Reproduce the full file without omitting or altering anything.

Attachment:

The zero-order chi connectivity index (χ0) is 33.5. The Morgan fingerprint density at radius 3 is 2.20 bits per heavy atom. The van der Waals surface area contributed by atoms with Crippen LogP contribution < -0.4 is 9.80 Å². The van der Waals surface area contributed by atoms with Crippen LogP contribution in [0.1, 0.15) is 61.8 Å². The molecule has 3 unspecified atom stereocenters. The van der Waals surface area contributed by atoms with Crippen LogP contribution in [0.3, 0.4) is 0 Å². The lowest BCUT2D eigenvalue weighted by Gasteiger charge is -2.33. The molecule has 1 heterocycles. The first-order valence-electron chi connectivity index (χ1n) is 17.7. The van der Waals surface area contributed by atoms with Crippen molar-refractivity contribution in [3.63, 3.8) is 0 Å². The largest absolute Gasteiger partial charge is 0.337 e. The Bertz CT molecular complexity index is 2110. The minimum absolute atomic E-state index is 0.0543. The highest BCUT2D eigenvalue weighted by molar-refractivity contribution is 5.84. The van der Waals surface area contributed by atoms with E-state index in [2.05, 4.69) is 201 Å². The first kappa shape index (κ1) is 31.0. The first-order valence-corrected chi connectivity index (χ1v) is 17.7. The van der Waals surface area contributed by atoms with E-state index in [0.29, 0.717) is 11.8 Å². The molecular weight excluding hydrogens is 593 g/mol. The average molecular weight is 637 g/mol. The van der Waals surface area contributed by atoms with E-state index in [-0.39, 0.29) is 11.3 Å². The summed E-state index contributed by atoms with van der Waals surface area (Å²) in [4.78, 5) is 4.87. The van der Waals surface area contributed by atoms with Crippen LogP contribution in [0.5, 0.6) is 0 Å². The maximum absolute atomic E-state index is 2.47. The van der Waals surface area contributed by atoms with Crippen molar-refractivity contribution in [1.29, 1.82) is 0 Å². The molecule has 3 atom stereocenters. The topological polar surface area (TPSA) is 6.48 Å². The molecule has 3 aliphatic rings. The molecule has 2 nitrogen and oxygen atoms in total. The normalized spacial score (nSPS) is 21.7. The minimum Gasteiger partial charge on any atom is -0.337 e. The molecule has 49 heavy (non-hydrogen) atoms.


The zero-order chi connectivity index (χ0) is 33.5. The Morgan fingerprint density at radius 3 is 2.20 bits per heavy atom. The van der Waals surface area contributed by atoms with Crippen LogP contribution < -0.4 is 9.80 Å². The van der Waals surface area contributed by atoms with Crippen LogP contribution in [0.1, 0.15) is 61.8 Å². The molecule has 3 unspecified atom stereocenters. The van der Waals surface area contributed by atoms with Crippen LogP contribution in [0.3, 0.4) is 0 Å². The lowest BCUT2D eigenvalue weighted by Gasteiger charge is -2.33. The molecule has 1 heterocycles. The first-order valence-electron chi connectivity index (χ1n) is 17.7. The van der Waals surface area contributed by atoms with Crippen molar-refractivity contribution in [3.63, 3.8) is 0 Å². The largest absolute Gasteiger partial charge is 0.337 e. The Bertz CT molecular complexity index is 2110. The minimum absolute atomic E-state index is 0.0543. The highest BCUT2D eigenvalue weighted by molar-refractivity contribution is 5.84. The van der Waals surface area contributed by atoms with E-state index in [2.05, 4.69) is 201 Å². The first kappa shape index (κ1) is 31.0. The first-order valence-corrected chi connectivity index (χ1v) is 17.7. The van der Waals surface area contributed by atoms with E-state index in [0.29, 0.717) is 11.8 Å². The molecular weight excluding hydrogens is 593 g/mol. The average molecular weight is 637 g/mol. The van der Waals surface area contributed by atoms with E-state index in [-0.39, 0.29) is 11.3 Å². The summed E-state index contributed by atoms with van der Waals surface area (Å²) in [4.78, 5) is 4.87. The van der Waals surface area contributed by atoms with Crippen LogP contribution in [0.5, 0.6) is 0 Å². The maximum absolute atomic E-state index is 2.47. The van der Waals surface area contributed by atoms with Crippen molar-refractivity contribution in [1.29, 1.82) is 0 Å². The molecule has 3 atom stereocenters. The topological polar surface area (TPSA) is 6.48 Å². The molecule has 3 aliphatic rings. The molecule has 2 nitrogen and oxygen atoms in total. The normalized spacial score (nSPS) is 21.7. The minimum Gasteiger partial charge on any atom is -0.337 e. The molecule has 49 heavy (non-hydrogen) atoms.